Internet bandwidth is different from buying water from the water company because the water company bill is based on how much you actually use. Internet bandwidth is normally billed based on the amount of bandwidth that is available through the pipe. There are exceptions to this. Most cell phone data packages have limits to the amount to data you can download per month. They charge an extra fee if you go over their limit. Your Internet provider is not going to like you much if you actually use all the bandwidth that is available to you. They would quickly lose money if all their customers start using lots of bandwidth and they would have trouble trying to actually provide what they sold. The appearance of Netflix, Amazon Prime Video, and other streaming video and audio services all of a sudden caused the amount of bandwidth that customers use to skyrocket. Netflix alone accounts for about 83 percent of the bandwidth on the entire Internet and has the Internet providers scrambling to find ways to conserve their resources. If you have two or three people in your company watching Netflix on their lunch hour, your Internet speed will probably come to a crawl for everyone else.

Bandwidth Hogs are people, or computers, or programs that use way more bandwidth than the average user. A single bandwidth hog may account for 90 or more percent of the company's entire Internet traffic. Typically people could care less about how much bandwidth they use. They don't pay for it, and they do not understand the concept that their Internet is not unlimited. They think nothing about using their computer for entertainment, listening to their favorite radio station, or watching a news or sports broadcast in the background. These days, you may well have many more Internet users on your network than you planned for. These users are in the form of smart phones and tablets that people bring from home and connect to the wireless network. People do not realize that each one of these devices are fairly powerful computers themselves and any one of them can become a bandwidth hog and bog down your Internet.

It is not just people that can be bandwidth hogs. Many times a computer may have a virus that consumes a lot of bandwidth. Usually these bandwidth hogs can be hard to detect unless you have a way of monitoring the traffic on your router as shown below.

Corporate policy should be implemented to discourage this kind of use. Not only should end users stick to using their Internet for business purposes, they should also do what they can to keep their computers free from viruses that may consume a lot of bandwidth. Of course you can opt for the larger bandwidth package from your Internet provider, but this is only a temporary solution. What are you going to do when more people start hogging the Internet and you are already paying a high price for the largest bandwidth Internet package?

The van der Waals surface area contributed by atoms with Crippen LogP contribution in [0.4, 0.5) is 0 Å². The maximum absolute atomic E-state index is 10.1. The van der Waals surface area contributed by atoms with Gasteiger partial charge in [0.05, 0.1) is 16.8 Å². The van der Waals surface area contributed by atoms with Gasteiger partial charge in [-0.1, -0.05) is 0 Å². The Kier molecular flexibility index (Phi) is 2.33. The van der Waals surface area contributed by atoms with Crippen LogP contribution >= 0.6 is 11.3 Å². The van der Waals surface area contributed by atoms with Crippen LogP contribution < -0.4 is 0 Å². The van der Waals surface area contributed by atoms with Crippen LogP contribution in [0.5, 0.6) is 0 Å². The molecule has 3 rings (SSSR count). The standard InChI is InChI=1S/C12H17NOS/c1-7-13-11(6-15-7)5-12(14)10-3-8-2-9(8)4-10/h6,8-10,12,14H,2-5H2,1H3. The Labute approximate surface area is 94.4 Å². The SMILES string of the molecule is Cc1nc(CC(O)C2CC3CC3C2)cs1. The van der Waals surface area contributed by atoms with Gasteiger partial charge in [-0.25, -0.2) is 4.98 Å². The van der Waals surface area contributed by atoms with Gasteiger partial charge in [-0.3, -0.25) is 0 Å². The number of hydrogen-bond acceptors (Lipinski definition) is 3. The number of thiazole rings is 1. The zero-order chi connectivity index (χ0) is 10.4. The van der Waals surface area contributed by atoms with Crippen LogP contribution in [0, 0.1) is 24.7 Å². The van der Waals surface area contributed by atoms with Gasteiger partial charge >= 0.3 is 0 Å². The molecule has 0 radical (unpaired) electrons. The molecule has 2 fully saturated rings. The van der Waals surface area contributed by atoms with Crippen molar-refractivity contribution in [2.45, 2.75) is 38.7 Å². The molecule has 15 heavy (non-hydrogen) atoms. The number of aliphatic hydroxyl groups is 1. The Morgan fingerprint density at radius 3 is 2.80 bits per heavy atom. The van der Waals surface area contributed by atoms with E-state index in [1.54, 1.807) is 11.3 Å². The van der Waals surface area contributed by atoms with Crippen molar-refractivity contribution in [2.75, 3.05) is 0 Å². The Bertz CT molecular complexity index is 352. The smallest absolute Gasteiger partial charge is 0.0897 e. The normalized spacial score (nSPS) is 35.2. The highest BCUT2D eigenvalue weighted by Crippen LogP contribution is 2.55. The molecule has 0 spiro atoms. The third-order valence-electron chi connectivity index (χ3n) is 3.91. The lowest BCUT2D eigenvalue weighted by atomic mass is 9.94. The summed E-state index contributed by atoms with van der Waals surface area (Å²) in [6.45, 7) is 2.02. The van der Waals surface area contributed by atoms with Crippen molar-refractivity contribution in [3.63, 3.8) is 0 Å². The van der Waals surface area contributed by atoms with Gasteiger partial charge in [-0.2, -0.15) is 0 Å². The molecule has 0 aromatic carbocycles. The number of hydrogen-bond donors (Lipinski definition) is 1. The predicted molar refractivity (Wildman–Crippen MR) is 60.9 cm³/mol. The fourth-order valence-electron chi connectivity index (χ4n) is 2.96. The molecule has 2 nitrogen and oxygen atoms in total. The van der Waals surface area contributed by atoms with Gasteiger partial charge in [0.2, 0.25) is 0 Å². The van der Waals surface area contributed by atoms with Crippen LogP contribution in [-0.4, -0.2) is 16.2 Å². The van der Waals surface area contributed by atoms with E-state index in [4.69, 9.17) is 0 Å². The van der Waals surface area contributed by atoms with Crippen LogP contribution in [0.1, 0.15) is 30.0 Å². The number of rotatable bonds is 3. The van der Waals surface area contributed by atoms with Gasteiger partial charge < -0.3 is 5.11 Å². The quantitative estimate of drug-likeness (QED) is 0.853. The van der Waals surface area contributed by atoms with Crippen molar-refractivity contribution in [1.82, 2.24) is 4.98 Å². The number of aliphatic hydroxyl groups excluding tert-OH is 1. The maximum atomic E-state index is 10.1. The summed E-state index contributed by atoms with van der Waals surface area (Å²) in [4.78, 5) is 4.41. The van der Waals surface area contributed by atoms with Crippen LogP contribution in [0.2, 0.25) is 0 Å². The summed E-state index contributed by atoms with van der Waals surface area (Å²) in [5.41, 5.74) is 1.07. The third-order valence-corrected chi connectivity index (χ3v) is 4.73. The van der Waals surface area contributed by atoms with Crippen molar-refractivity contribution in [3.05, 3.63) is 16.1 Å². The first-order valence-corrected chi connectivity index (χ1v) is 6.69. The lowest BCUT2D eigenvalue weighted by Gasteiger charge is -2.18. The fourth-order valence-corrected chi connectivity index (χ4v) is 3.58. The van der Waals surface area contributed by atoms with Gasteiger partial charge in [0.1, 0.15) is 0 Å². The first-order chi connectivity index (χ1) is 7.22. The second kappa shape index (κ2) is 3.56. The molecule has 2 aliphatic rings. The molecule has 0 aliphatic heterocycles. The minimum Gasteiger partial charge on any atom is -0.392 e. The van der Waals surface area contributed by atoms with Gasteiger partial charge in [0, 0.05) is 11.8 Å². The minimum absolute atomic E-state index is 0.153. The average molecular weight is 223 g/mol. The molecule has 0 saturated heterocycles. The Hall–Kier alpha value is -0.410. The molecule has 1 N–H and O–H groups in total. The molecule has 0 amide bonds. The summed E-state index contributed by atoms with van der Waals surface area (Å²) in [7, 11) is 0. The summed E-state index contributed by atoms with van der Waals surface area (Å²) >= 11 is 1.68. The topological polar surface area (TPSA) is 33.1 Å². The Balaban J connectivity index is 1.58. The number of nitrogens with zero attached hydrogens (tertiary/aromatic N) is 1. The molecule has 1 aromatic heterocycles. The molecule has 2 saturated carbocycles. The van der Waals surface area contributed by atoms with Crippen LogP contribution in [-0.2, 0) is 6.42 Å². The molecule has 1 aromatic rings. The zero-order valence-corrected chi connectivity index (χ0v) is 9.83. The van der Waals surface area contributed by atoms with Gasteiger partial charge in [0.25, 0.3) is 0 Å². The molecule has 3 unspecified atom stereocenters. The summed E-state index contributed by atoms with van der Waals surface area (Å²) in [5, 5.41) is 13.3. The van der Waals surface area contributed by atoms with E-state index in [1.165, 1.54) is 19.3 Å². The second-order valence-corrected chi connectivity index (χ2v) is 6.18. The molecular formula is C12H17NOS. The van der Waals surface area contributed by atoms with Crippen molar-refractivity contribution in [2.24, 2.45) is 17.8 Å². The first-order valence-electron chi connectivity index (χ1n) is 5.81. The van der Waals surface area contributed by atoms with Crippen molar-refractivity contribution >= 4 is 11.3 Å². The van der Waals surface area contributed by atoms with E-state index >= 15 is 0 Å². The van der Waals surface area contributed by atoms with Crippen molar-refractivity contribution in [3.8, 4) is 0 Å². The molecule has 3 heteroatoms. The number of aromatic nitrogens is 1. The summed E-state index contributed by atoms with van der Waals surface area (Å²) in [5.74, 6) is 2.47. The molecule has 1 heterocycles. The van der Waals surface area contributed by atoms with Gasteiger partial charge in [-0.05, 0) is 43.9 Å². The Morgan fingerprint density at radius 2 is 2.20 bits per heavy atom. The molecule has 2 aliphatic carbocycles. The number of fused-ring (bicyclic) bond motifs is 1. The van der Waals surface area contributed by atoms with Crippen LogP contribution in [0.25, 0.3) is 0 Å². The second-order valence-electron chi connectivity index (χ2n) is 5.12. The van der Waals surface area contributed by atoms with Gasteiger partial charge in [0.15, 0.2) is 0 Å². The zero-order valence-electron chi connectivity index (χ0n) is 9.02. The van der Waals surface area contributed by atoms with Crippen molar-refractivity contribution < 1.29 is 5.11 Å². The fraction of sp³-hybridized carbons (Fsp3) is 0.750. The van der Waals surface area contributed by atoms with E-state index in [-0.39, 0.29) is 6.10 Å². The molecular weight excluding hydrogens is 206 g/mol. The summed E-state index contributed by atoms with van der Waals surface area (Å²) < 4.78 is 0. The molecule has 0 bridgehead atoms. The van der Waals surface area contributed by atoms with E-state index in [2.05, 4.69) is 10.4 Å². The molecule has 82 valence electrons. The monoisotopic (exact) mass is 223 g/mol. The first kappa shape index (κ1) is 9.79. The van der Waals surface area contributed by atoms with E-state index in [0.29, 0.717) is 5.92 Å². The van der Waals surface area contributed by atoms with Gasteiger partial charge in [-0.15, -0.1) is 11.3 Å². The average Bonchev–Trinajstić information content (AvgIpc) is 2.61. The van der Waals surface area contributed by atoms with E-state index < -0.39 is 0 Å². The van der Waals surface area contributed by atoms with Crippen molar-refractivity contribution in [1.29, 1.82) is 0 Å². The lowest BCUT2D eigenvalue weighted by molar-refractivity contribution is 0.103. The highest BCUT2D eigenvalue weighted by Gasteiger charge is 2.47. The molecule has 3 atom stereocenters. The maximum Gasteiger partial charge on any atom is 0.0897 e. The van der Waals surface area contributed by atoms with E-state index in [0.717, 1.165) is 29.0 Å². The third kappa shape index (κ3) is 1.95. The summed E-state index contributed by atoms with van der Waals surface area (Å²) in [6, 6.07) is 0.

A good router, such as the Tomato Routers that we install, will allow you to view the amount of bandwidth your company uses in a graphical form. Often times a bandwidth hog will show up as a spike or unusually high usage pattern. Sometimes they just stick out like a sore thumb on the bandwidth chart as shown below.

Here, a user, actually a user's machine either has a virus on it, or the user walked away with a constant stream of Internet audio or video playing on their computer continously. Notice that this bandwidth continues through the night when nobody is in the building. This is an actual example where I alerted the local IT person of the problem. The computer was located by IP address and shut down shortly after 8:00 a.m. Traffic normalized except for a brief time around 9:30 a.m. when the offending application started back up for awhile, was detected, and shut back down. The lower levels of traffic represent what the other 30 of our 40 employees were using at the time. You can see that one bandwidth hog can suck up all the Internet bandwidth and slow things down for everyone else.

Many problems can be detected by having a good router, such as the Tomato routers we use, to monitor bandwidth usage and spot abnormal patterns. One way to regulate bandwidth hogs is to implement a QOS, or Quality Of Service feature on a good router. This will more fairly divide up Internet bandwidth in a way that no one user can dominate. Good corporate policy, along with implementing QOS should keep your Internet bandwidth usage under control until you reach the point where you really do need to sign up for that higher bandwidth Internet service.